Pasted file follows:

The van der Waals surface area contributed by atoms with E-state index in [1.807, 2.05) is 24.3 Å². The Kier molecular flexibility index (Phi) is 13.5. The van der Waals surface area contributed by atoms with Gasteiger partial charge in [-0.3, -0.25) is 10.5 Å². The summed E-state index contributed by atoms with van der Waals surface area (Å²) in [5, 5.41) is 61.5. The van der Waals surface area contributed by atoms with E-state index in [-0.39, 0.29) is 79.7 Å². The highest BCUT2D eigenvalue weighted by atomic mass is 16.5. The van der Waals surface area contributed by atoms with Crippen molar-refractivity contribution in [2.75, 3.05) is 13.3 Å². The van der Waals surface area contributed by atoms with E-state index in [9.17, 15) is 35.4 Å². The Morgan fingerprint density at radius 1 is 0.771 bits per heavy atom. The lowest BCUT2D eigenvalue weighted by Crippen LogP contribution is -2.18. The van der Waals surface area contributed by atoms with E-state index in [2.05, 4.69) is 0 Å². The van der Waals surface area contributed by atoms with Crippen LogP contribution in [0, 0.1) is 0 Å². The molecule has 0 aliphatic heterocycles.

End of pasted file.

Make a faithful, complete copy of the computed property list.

The van der Waals surface area contributed by atoms with E-state index in [1.807, 2.05) is 24.3 Å². The Kier molecular flexibility index (Phi) is 13.5. The van der Waals surface area contributed by atoms with Gasteiger partial charge in [-0.3, -0.25) is 10.5 Å². The summed E-state index contributed by atoms with van der Waals surface area (Å²) in [5, 5.41) is 61.5. The van der Waals surface area contributed by atoms with E-state index in [-0.39, 0.29) is 79.7 Å². The highest BCUT2D eigenvalue weighted by atomic mass is 16.5. The van der Waals surface area contributed by atoms with Crippen molar-refractivity contribution in [2.75, 3.05) is 13.3 Å². The van der Waals surface area contributed by atoms with E-state index in [9.17, 15) is 35.4 Å². The Morgan fingerprint density at radius 1 is 0.771 bits per heavy atom. The lowest BCUT2D eigenvalue weighted by Crippen LogP contribution is -2.18. The van der Waals surface area contributed by atoms with E-state index in [2.05, 4.69) is 0 Å². The van der Waals surface area contributed by atoms with Crippen LogP contribution in [0, 0.1) is 0 Å². The molecule has 0 aliphatic heterocycles.